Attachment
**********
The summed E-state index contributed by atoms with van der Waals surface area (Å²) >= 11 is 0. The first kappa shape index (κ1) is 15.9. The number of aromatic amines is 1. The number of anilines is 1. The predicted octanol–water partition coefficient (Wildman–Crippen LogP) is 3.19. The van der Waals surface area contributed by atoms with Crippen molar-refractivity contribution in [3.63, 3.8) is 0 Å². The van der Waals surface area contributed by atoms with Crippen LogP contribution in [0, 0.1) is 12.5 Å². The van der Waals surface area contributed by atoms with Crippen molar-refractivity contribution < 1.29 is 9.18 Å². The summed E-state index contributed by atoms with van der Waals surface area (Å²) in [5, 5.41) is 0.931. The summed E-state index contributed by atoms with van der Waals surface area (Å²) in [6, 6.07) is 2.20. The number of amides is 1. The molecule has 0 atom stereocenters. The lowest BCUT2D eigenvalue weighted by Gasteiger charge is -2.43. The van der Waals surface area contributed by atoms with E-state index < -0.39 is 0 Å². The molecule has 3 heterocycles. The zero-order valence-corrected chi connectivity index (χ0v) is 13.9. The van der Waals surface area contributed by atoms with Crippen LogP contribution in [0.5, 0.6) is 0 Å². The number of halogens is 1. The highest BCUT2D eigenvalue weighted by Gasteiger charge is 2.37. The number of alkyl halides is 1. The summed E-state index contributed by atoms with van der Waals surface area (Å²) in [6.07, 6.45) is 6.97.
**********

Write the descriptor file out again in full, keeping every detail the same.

The summed E-state index contributed by atoms with van der Waals surface area (Å²) >= 11 is 0. The first kappa shape index (κ1) is 15.9. The number of aromatic amines is 1. The number of anilines is 1. The predicted octanol–water partition coefficient (Wildman–Crippen LogP) is 3.19. The van der Waals surface area contributed by atoms with Crippen molar-refractivity contribution in [3.63, 3.8) is 0 Å². The van der Waals surface area contributed by atoms with Crippen LogP contribution in [0, 0.1) is 12.5 Å². The van der Waals surface area contributed by atoms with Crippen molar-refractivity contribution < 1.29 is 9.18 Å². The summed E-state index contributed by atoms with van der Waals surface area (Å²) in [5, 5.41) is 0.931. The summed E-state index contributed by atoms with van der Waals surface area (Å²) in [6, 6.07) is 2.20. The number of amides is 1. The molecule has 0 atom stereocenters. The lowest BCUT2D eigenvalue weighted by Gasteiger charge is -2.43. The van der Waals surface area contributed by atoms with E-state index < -0.39 is 0 Å². The molecule has 3 heterocycles. The zero-order valence-corrected chi connectivity index (χ0v) is 13.9. The van der Waals surface area contributed by atoms with Crippen LogP contribution in [0.5, 0.6) is 0 Å². The number of halogens is 1. The highest BCUT2D eigenvalue weighted by Gasteiger charge is 2.37. The number of alkyl halides is 1. The summed E-state index contributed by atoms with van der Waals surface area (Å²) in [6.07, 6.45) is 6.97.